question: can you chart on a pt. being rude? - page 3

Is it just part of our job as a nurse to deal with rude behavior and the name calling or can i document on a pt being mean, grabbing my arm tight when yelling at me, accusing me or just mocking me?... Read More

  1. Visit  sandyfeet profile page
    1
    Quote from wooh
    Objective notes are fun. I LOVE to quote patients and their families. Some of my most entertaining notes are quoting the families.
    I feel the same way! Nurse SandyFeet, gettin' paid to swear.
    wooh likes this.
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  3. Visit  JZ_RN profile page
    1
    I document in quotation marks "patient words" and I also document patient behaviors. You don't need to say, the patient was rude and yelled at me and smacked me, I just write, patient began to raise his voice, saying "patient words" and then struck me in my left arm. If I have an injury like a bruise or something, document and file charges, take a picture of the wound, measure, etc.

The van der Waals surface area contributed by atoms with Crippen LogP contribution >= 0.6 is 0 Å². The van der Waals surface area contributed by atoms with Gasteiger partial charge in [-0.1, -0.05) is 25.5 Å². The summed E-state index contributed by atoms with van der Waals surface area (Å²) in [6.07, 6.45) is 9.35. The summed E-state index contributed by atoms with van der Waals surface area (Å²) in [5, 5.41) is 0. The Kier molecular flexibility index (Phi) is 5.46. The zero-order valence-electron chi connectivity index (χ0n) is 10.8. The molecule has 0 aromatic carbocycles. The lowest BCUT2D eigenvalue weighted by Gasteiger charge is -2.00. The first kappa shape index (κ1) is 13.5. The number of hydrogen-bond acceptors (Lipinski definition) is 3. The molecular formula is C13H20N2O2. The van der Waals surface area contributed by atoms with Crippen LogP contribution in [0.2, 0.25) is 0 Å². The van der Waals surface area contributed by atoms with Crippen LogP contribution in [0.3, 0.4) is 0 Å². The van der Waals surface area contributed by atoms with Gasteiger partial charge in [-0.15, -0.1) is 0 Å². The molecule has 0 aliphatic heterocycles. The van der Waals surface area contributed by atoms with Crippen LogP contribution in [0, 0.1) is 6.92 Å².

anotherone likes this.
  4. Visit  Meriwhen profile page
    3
    Quote from wooh
    Objective notes are fun. I LOVE to quote patients and their families. Some of my most entertaining notes are quoting the families. People love my notes because I will quote the language.
    And don't do *$%&# either. Did the patient say, "F-asterisk-dollar sign-percent-ampersand-pound"? No? Then don't write that they did!
    Agreed. I've written out, in unedited and exquisite detail, the most profane things that patients have said. If the patient is not directing the verbal aggression at me or anyone in general, I'll leave the specifics out and say something like "patient swearing to himself in his room." However, if they're addressing me and/or I hear them being verbally aggressive to others, they will get quoted verbatim. And I never asterisk/ampersand anything out, not even the really bad words.

    Once, one of my notes read like a Quentin Tarrantino script. This particular patient was a 5150 that hated EVERYONE regardless of gender, race, ethnicity--including those of their own race/gender--and didn't hesitate to tell us all about it. As they were making threatening statements to us, I documented it all word for word.